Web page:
Welcome to a new year for loving deeply! Traditionally, New Year’s Day is a day of new beginnings, of resolutions and intentions.
I’m a failure when it comes to keeping New Year resolutions! I’ve tried the “losing weight and exercising more” resolution more times than I care to admit. What I realize with each passing year is that “time” is a precious gift. “Today” is all we can really count on with any certainty. Although it’s not strictly a resolution, I strive now to make every day count, and to cherish the “small stuff” in life.
As caregivers, I hope you savor those moments when things go well for you and your loved one. I hope you mark your daily triumphs, not focus on what didn’t go well that day. If you don’t, you may begin to feel that your efforts are meaningless. You made it to another year, but at what cost to you? We want to do what is best for our loved ones, but often to the detriment of our physical, emotional, and spiritual well-being.
Tragically, statistics tell us that about one third of caregivers burn out, get sick, and die before the loved ones they are caring for do. (Agingcare.com) This was the case with my father.
The fourteenth century Sufi mystic and poet, Rumi, gives a marvelous poetic image to caring for ourselves and others: “Copper doesn’t know it’s copper, until it’s changed to gold. Your loving doesn’t know its majesty, until it knows its helplessness.” (Coleman Barks, trans., The Essential Rumi, 1995.) Turning copper into gold comes from the medieval tradition of alchemy.
Alchemists experimented with how to transform base metals into gold. Often the times when we feel so helpless against the disease of dementia is when we discover the deepest sources of our loving. But this discovery and staying power take strength, patience, resilience, and good health on the part of the caregiver.
Therefore, I’d like to put forward three resolutions for your consideration in 2016. One, be more gentle with yourself and explore befriending yourself this year. I like to call it developing “self-compassion.” Remove the personal barriers to self-care and self-compassion by identifying what is in your way. Do you think you are being selfish if you put yourself first? Do you have difficulty asking for what you need? If you ask for help, do you feel inadequate? If your compassion does not include yourself, it is incomplete.
Two, make your physical and mental health a priority, Make sure that you have your regular physical checkups. Find the time, even if it is a half hour or hour a day, just for your mental and social well-being. When I was caring for my mother, I learned that I needed to look after myself in order to give her my best self.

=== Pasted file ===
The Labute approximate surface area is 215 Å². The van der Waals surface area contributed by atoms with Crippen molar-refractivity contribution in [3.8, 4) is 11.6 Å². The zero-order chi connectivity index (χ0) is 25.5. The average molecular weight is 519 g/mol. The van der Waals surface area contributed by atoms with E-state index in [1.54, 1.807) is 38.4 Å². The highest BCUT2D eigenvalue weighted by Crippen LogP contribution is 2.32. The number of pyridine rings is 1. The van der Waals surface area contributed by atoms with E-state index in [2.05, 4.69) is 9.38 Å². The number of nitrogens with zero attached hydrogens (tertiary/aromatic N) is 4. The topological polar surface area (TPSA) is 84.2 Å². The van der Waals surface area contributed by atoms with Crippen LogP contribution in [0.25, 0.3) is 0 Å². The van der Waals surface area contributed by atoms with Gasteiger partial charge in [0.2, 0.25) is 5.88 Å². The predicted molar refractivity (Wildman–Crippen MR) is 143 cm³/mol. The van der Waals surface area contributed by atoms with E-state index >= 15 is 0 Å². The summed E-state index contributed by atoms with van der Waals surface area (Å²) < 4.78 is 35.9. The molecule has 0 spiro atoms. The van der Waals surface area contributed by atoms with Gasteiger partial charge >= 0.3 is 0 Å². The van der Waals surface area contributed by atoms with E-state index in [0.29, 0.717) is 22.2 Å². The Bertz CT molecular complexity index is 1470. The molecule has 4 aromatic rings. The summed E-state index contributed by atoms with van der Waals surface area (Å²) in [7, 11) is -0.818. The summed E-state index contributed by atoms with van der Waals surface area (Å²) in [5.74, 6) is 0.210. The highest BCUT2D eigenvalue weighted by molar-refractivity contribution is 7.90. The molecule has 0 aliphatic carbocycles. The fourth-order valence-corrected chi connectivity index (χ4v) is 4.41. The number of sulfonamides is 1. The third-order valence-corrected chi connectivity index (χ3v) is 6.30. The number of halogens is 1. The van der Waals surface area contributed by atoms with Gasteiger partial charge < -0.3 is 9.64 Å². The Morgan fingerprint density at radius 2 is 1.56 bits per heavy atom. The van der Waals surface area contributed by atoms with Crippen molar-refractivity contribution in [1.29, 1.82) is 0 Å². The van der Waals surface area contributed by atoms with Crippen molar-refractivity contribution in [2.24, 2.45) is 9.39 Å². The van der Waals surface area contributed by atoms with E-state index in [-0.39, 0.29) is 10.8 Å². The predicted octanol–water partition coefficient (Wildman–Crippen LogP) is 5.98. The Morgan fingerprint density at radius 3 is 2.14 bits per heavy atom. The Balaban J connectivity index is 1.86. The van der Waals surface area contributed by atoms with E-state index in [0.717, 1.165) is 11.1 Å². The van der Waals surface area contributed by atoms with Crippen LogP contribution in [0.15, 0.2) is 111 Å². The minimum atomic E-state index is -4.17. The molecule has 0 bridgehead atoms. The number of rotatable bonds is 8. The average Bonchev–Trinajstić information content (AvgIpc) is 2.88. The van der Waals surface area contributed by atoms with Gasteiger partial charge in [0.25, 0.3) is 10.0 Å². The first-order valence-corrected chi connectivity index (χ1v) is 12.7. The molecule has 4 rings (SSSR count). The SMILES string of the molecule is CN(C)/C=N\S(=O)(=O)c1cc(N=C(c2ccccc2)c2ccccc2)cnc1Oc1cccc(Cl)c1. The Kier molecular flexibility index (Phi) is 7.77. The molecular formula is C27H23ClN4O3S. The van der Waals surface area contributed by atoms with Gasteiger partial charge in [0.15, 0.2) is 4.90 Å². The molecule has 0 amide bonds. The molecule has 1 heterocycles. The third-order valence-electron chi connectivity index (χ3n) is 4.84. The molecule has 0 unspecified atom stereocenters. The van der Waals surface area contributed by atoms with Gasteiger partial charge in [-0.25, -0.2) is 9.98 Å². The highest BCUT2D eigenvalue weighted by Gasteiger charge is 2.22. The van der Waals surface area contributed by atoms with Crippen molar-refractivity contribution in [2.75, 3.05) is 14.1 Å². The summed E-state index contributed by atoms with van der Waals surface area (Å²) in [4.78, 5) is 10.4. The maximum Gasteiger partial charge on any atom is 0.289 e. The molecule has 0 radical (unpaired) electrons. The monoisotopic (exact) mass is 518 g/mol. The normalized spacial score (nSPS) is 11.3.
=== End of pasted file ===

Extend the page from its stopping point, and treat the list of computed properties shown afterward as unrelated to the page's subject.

Three, seek respite care, and join a support group, if you don’t already have one. Chances are you find yourself so busy during the weeks that you remove yourself from interacting with others. There are endless challenges in being so close to those whose mind is going, and who can’t care for themselves. It will be extremely difficult and stressful to get through this on your own for the long haul.
Check your local chapter of the Alzheimer’s Association or Area Agency on Aging to find support groups that meet throughout the year. These are often led by a professional counselor. You can also plug into social networks. Internet tools and websites let caregivers vent, get helpful information, and even ask for assistance from others. Join a Facebook community. Four of the ones I am familiar with are: USAgainst Alzheimer’s, CaregiverMonday, UnpreparedCaregiver, and Family Caregiver Alliance Caregiver Online Group.
CaregiverMonday.org is an initiative of the nonprofit Monday Campaigns. It emphasizes that the key to staying healthy is to carve out a dedicated time at the beginning of each week to focus on tools to keep healthy habits consistent. A good habit to form is to use Monday as a checkpoint in time to remind yourself of what you have done for yourself lately. Again, whether it’s a half hour or five hours, it really doesn’t matter, as long as you take some time to refresh yourself each week.
Consider registering for a free webinar in January on helpful tips to manage stress in the new year. I will be partnering with another blogger, Mike Good, as his featured presenter, Tuesday, January 19, at 7:00 PM (EST). His website is “Together in This.” You have to register to participate. Here is the link to the registration form (http://tintcaregiverstress.webflow.io/.
There will be unexpected challenges and setbacks, fresh goals and accomplishments in the coming year. No matter what you might encounter, remember to look after yourself in order to give your best to your loved one. The German poet and philosopher Johann Wolfgang von Goethe wrote, “We must always change, renew, rejuvenate ourselves; otherwise, we harden.”
May each day of the coming year be filled with “golden” moments to celebrate! May you find support, comfort, peace of mind, and strength of body and soul for a healthier you!
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Much of everyday life may feel beyond your control at times. All you can really control is your attitude, and the way you take care of your own health. To help release all the tensions of 2015, and start 2016 with new energy and vitality, listen to my favorite Piano Guys performing Vivaldi’s “Winter,” and Disney’s “Let It Go.” (thepianoguys.com/portfolio/let-it-go)
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For information on self-compassion, and to test how self-compassionate you are, check out this link from Center for Mindful Self-Compassion: self-compassion.org/test-how-self-compassionate-you-are.